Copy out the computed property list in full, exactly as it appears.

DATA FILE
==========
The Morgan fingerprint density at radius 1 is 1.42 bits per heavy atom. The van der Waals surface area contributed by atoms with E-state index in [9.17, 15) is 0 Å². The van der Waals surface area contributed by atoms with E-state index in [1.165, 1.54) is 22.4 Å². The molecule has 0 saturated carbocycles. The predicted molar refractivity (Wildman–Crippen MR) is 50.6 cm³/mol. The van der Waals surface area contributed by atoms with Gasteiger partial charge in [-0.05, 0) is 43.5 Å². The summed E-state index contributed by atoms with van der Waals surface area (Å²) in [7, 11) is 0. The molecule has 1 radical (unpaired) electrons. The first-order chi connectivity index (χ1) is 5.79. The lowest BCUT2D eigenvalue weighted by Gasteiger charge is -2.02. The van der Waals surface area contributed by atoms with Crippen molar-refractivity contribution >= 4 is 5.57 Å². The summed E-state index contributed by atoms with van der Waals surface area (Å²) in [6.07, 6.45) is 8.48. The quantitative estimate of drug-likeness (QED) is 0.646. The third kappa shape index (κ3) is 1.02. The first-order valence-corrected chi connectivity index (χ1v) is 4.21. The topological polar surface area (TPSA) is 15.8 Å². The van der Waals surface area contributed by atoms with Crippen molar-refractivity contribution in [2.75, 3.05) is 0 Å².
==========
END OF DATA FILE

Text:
The Morgan fingerprint density at radius 1 is 1.42 bits per heavy atom. The van der Waals surface area contributed by atoms with E-state index in [9.17, 15) is 0 Å². The van der Waals surface area contributed by atoms with E-state index in [1.165, 1.54) is 22.4 Å². The molecule has 0 saturated carbocycles. The predicted molar refractivity (Wildman–Crippen MR) is 50.6 cm³/mol. The van der Waals surface area contributed by atoms with Gasteiger partial charge in [-0.05, 0) is 43.5 Å². The summed E-state index contributed by atoms with van der Waals surface area (Å²) in [7, 11) is 0. The molecule has 1 radical (unpaired) electrons. The first-order chi connectivity index (χ1) is 5.79. The lowest BCUT2D eigenvalue weighted by Gasteiger charge is -2.02. The van der Waals surface area contributed by atoms with Crippen molar-refractivity contribution >= 4 is 5.57 Å². The summed E-state index contributed by atoms with van der Waals surface area (Å²) in [6.07, 6.45) is 8.48. The quantitative estimate of drug-likeness (QED) is 0.646. The third kappa shape index (κ3) is 1.02. The first-order valence-corrected chi connectivity index (χ1v) is 4.21. The topological polar surface area (TPSA) is 15.8 Å². The van der Waals surface area contributed by atoms with Crippen molar-refractivity contribution in [2.75, 3.05) is 0 Å².